When you mention Manchester music, James normally get overlooked in the bigger scheme of things in favour of the likes of the Stone Roses, Oasis, Happy Mondays, New Order and the Fall. Formed literally down the road in Whalley Range in 1982, they are now on the road with their 14th studio album and tour, 'The Girl at the End of the World'.

Tonight’s first support slot has been handed to a band that have worked tirelessly to build a fanbase and an infectious sound. The Slow Readers Club took to the stage to put on a performance that revealed the potential they possess, establishing themselves as genuine contenders to be future stars. 'Plant the Seed', 'I Saw a Ghost' and 'Start Again' showed there is a real substance to the Slow Readers Club .

Up next was the excellent Jack Savoretti, a nice little warm-up from the husky-voiced singer, who easily seduced the crowd with his rich and soulful vocal tones. He described the chance to do his first arena gig in Manchester as "like being invited to join the family." 'Written in Scars', 'Fight 'til the End' and the emotional 'Catapult' were distinct highlights of his set.

Our hosts for the evening are about to come onstage. There is a real buzz and anticipation amongst the 12,500 sell-out crowd. James quickly assemble, then launch straight into 'Out to Get You', a regular live track since it was introduced back on the 'Laid' album. Instantly there is a rapport between frontman Tim Booth and the adoring audience, a spiritual connection forged from mutual respect.

Booth has the presence of a farmer checking his flock, explaining to the crowd he wants to come and see them, he wants to meet them, before exposing his neck and telling them that in Llanduduno the night before over-exuberant fans had scratched his neck, back and arms: “If I do come to see you, please treat me like a china doll - handle me with care.”

Right on cue, 'Move Down South' sees Booth off the stage and stood high on the barrier, before gently falling forward. His first foray into the audience is an intimate affair, with one male fan sharing a special moment with our host.

That personal touch was to be a big part of the evening. The band still have the same energy and drive they had when they started out over three decades ago. There is a real carnival atmosphere in full flow, every song delivered seamlessly. It would have been easy for a group with such an accomplished back catalogue to sit back and make it a greatest hits tour. That’s not the James way, ten of the twenty two-song set coming from the latest album. They have always kept moving forward - is this the secret to their longevity?

'Come Home' and 'Ring the Bells' see camera phones thrust into the air and a mass singalong, combined with the usual dad bopping, 'Girl at the End of the World' along with 'Bitch' brought things right up to date. It’s not difficult to see that these will be future tour crowd pleasers, as they were tonight.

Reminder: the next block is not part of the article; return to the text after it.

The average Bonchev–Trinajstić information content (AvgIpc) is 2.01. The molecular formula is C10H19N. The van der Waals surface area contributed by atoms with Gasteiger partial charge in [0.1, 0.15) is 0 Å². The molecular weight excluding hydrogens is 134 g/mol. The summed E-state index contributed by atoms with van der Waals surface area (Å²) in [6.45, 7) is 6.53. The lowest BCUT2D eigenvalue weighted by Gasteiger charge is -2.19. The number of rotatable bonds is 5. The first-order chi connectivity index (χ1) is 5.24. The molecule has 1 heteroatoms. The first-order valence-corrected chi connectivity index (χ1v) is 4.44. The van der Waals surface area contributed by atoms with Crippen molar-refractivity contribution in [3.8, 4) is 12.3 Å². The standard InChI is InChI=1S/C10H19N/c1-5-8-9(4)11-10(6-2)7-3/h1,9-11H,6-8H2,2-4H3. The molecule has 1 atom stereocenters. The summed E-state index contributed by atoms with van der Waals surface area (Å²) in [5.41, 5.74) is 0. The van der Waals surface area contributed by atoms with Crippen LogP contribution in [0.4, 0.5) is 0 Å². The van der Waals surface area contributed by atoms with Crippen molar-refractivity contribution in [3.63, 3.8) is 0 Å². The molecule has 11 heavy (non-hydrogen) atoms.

'She's a Star' coupled with 'Just like Fred Astaire' were given the acoustic treatment, once again adding an intimate feel to the evening. 'Dear John' is introduced as a song for all those people who have been dumped; it turned out to be a very poignant and intimate rendition that really did pull at the heartstrings.

'Sound' and 'Attention' brought to an end what had simply been a triumphant homecoming, the band leaving the stage to a backdrop of fans still singing and chanting.

Five or six minutes go by and things are still buzzing in anticipation of an encore. A single spotlight goes on at the top of the stairs at the back of the arena, a few trumpet notes are played and another spotlight appears at the bottom end of the arena floor. A guitar joins in, heads are turned en masse watching this advance into the crowd as a third spotlight appears virtually in the middle of the arena: one unmistakable note is played and Booth appears, to start a walk to the stage singing an acoustic version of 'Sit Down', accompanied by a crowd that was in its element. As the trio reach the stage the rest of the band break into the full instrumental version, Booth sitting on the front singing along with the ardent masses.

'Nothing but Love' from the latest album brings to an end the first encore, yet another triumphant track that is already a fans' favourite. An acoustic version of 'What For' settles everything down before the final song of the evening, 'Tomorrow', which once again has the arena in a euphoric state. It is quite clear that James are a band that have had a wonderful past and built a family of followers, who have turned up today to support a band that have given them something for tomorrow.

There is something special about how James deliver their carefully crafted melodies and lyrics: heartfelt lines, steadily built up throughout a track, as only the enigmatic Tim Booth can deliver. At times, along with the power emanating from the stage and the trance-like state of a crowd under the band's spell, there was a real feeling of being at a rave back in the day. James are quite simply a band that keeps on giving.

Photos by Billy Seagrave

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